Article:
At times, I wondered if the authors were not a bit too optimistic. I found myself thinking; what are we missing in the overall equation of a potentially declining population. I don't know, but I still keep wondering.

What I miss is the charts and graphs I suspect are in the books. This is an inherent problem with audio books. No way to look at references, foot notes, etc. Having that information helps validate the arguments presented.

1 of 1 people found this review helpful

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  • Richard Spicer
  • 2019-02-22

Spends too long proving his theory

12 chapters about population decline 1 chapter on what it means for the future. Kind of a giant political statement about the benefits of immigration... I believed the stats after a few minutes but was mostly curious about how to prepare for a future with many more old people.

2 of 2 people found this review helpful

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  • Rebekah Verbeten
  • 2019-02-09

Provocative

A much needed counterpoint to the dogma that unrestrained population growth will continue. Powerful vignettes of real people woven together with data from across the globe examining why population growth has declined dramatically in recent decades.

The secondary theme throughout is a thoughtful critique of the shortsightedness of countries who have unilaterally shut their doors throughout history and the impacts on their societies.

2 of 2 people found this review helpful

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  • Michael F. Watson
  • 2019-08-19

Great Data

The data presented in this book are astonishing. By and large the authors’ conclusions are sound and convincing. Unfortunately, they just can’t quite keep their politics out of the commentary and this undermines their credibility.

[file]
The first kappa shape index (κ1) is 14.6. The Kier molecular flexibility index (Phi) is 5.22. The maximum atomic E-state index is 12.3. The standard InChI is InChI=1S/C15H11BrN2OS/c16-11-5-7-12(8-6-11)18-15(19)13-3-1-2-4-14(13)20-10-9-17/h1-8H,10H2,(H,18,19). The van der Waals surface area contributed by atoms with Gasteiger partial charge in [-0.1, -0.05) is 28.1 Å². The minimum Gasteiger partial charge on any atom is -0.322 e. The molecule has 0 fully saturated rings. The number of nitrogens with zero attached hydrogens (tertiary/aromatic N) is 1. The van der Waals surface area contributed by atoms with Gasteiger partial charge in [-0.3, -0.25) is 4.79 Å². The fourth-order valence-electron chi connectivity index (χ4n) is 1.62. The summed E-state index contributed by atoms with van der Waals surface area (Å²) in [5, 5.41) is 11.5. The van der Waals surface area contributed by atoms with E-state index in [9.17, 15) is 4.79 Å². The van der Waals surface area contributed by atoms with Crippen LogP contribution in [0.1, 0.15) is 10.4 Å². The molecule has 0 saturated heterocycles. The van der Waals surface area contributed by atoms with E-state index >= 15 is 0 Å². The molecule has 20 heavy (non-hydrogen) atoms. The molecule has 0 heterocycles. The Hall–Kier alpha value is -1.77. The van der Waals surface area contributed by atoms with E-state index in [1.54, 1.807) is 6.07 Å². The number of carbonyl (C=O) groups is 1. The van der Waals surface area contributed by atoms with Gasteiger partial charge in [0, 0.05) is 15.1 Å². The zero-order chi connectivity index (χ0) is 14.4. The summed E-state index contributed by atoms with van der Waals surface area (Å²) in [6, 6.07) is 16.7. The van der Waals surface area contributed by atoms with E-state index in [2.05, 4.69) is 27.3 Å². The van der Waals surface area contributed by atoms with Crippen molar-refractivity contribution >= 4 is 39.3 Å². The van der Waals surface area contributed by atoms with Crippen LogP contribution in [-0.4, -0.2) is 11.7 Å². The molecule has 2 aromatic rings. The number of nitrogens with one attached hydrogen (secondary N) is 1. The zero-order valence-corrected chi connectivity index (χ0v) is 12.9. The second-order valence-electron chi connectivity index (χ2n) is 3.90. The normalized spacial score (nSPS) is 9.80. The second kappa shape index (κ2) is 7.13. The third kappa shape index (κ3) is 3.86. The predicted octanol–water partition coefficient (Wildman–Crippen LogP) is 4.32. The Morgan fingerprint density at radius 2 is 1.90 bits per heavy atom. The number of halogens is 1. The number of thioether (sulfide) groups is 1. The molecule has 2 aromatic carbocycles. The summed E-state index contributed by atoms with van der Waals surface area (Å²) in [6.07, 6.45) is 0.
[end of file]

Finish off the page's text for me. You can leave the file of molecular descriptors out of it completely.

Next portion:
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  • Arrowsmith
  • 2019-08-07

Ineresting Premise

This book was interesting and the subject of population decline doesn't get enough attention. However, while the book doesn't really give any solutions. The authors are clearly advocates of multiculturalism and immigration which they present one hand as the primary solution to low fertility while saying with the other they are only temporary stop gaps. The authors are skeptical of population status from some sources but accept others at face value. Overall it nailed the idea that population's are declining and that this is a big problem no one is talking about, which is good. However, their only solutions are badically liberal propoganda points without really demonstrating how they are solutions.

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  • Ryan Kemp
  • 2019-04-10

Fascinating stuff

I'm a little biased toward this idea since I agree Earth can't support this many people, and people believe what they want to.

But the book puts out some very interesting theories, ideas and facts. If you at all enjoyed An Inconvenient Truth, or other environmental media, you'll love this book. It gets into numbers and statistics in the middle, so it kinda drags, but hey, that's research. The authors also break it down into broad strokes, so anyone can understand.

The book does get a little subjective at points, understandably; but the objective quality outweighs the op-ed sections.

Also it's written by Canadians and who doesn't love them!

I really hope this book's theories are right.

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  • Narada
  • 2019-02-26

Prog propaganda leavened with interesting facts

This book is repulsively preachy, and chock full of the standard progressive dogma "multiculturalism good! migration good! Trump bad! Global warming! empowerment! Africa is the cradle of civilization! Lagos is the next Tokyo! Indigenous culture should be protected! Unless the indigenous people happen to be white!" Total horseshit. Actual nuggets of fact/statistics are fairly interesting

1 of 6 people found this review helpful